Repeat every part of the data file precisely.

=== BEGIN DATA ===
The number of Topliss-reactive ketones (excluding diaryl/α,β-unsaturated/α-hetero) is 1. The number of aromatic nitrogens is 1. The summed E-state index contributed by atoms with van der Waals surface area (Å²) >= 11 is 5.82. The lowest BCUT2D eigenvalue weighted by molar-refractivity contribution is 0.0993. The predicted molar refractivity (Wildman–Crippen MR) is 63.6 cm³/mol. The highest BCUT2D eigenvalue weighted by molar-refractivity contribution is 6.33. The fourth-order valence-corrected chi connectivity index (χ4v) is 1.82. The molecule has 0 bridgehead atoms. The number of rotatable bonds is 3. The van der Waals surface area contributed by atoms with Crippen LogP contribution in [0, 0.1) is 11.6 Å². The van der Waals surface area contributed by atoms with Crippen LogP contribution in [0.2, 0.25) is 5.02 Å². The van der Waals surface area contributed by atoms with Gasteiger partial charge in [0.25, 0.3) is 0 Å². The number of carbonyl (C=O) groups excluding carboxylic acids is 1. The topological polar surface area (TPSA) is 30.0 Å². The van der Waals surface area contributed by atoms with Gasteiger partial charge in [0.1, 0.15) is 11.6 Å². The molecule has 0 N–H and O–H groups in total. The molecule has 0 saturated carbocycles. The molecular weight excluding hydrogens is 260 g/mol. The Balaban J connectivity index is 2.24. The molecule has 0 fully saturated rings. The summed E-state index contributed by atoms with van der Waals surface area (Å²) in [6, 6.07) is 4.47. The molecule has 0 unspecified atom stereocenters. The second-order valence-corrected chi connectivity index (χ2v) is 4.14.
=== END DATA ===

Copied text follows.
The number of Topliss-reactive ketones (excluding diaryl/α,β-unsaturated/α-hetero) is 1. The number of aromatic nitrogens is 1. The summed E-state index contributed by atoms with van der Waals surface area (Å²) >= 11 is 5.82. The lowest BCUT2D eigenvalue weighted by molar-refractivity contribution is 0.0993. The predicted molar refractivity (Wildman–Crippen MR) is 63.6 cm³/mol. The highest BCUT2D eigenvalue weighted by molar-refractivity contribution is 6.33. The fourth-order valence-corrected chi connectivity index (χ4v) is 1.82. The molecule has 0 bridgehead atoms. The number of rotatable bonds is 3. The van der Waals surface area contributed by atoms with Crippen LogP contribution in [0, 0.1) is 11.6 Å². The van der Waals surface area contributed by atoms with Crippen LogP contribution in [0.2, 0.25) is 5.02 Å². The van der Waals surface area contributed by atoms with Gasteiger partial charge in [0.25, 0.3) is 0 Å². The number of carbonyl (C=O) groups excluding carboxylic acids is 1. The topological polar surface area (TPSA) is 30.0 Å². The van der Waals surface area contributed by atoms with Gasteiger partial charge in [0.1, 0.15) is 11.6 Å². The molecule has 0 N–H and O–H groups in total. The molecule has 0 saturated carbocycles. The molecular weight excluding hydrogens is 260 g/mol. The Balaban J connectivity index is 2.24. The molecule has 0 fully saturated rings. The summed E-state index contributed by atoms with van der Waals surface area (Å²) in [6, 6.07) is 4.47. The molecule has 0 unspecified atom stereocenters. The second-order valence-corrected chi connectivity index (χ2v) is 4.14.